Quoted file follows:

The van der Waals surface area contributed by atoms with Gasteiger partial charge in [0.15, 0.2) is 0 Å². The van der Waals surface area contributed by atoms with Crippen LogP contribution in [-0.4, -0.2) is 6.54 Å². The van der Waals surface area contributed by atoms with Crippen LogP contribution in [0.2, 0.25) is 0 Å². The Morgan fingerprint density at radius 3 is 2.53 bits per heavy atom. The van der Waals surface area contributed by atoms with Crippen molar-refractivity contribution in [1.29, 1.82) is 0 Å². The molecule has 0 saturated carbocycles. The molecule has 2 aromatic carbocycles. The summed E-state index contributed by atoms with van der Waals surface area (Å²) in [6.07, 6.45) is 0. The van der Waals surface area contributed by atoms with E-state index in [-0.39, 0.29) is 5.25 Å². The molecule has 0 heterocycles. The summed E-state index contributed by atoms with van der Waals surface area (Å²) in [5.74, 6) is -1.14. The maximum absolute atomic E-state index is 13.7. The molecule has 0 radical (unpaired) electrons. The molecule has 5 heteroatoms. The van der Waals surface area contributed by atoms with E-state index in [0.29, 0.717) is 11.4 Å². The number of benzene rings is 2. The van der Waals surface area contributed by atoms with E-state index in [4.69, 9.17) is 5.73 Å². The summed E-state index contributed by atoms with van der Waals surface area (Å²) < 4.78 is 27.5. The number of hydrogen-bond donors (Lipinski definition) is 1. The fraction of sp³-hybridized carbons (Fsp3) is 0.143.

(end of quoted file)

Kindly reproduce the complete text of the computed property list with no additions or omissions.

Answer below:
The van der Waals surface area contributed by atoms with Gasteiger partial charge in [0.15, 0.2) is 0 Å². The van der Waals surface area contributed by atoms with Crippen LogP contribution in [-0.4, -0.2) is 6.54 Å². The van der Waals surface area contributed by atoms with Crippen LogP contribution in [0.2, 0.25) is 0 Å². The Morgan fingerprint density at radius 3 is 2.53 bits per heavy atom. The van der Waals surface area contributed by atoms with Crippen molar-refractivity contribution in [1.29, 1.82) is 0 Å². The molecule has 0 saturated carbocycles. The molecule has 2 aromatic carbocycles. The summed E-state index contributed by atoms with van der Waals surface area (Å²) in [6.07, 6.45) is 0. The van der Waals surface area contributed by atoms with E-state index in [-0.39, 0.29) is 5.25 Å². The molecule has 0 heterocycles. The summed E-state index contributed by atoms with van der Waals surface area (Å²) in [5.74, 6) is -1.14. The maximum absolute atomic E-state index is 13.7. The molecule has 0 radical (unpaired) electrons. The molecule has 5 heteroatoms. The van der Waals surface area contributed by atoms with E-state index in [0.29, 0.717) is 11.4 Å². The number of benzene rings is 2. The van der Waals surface area contributed by atoms with E-state index in [4.69, 9.17) is 5.73 Å². The summed E-state index contributed by atoms with van der Waals surface area (Å²) < 4.78 is 27.5. The number of hydrogen-bond donors (Lipinski definition) is 1. The fraction of sp³-hybridized carbons (Fsp3) is 0.143.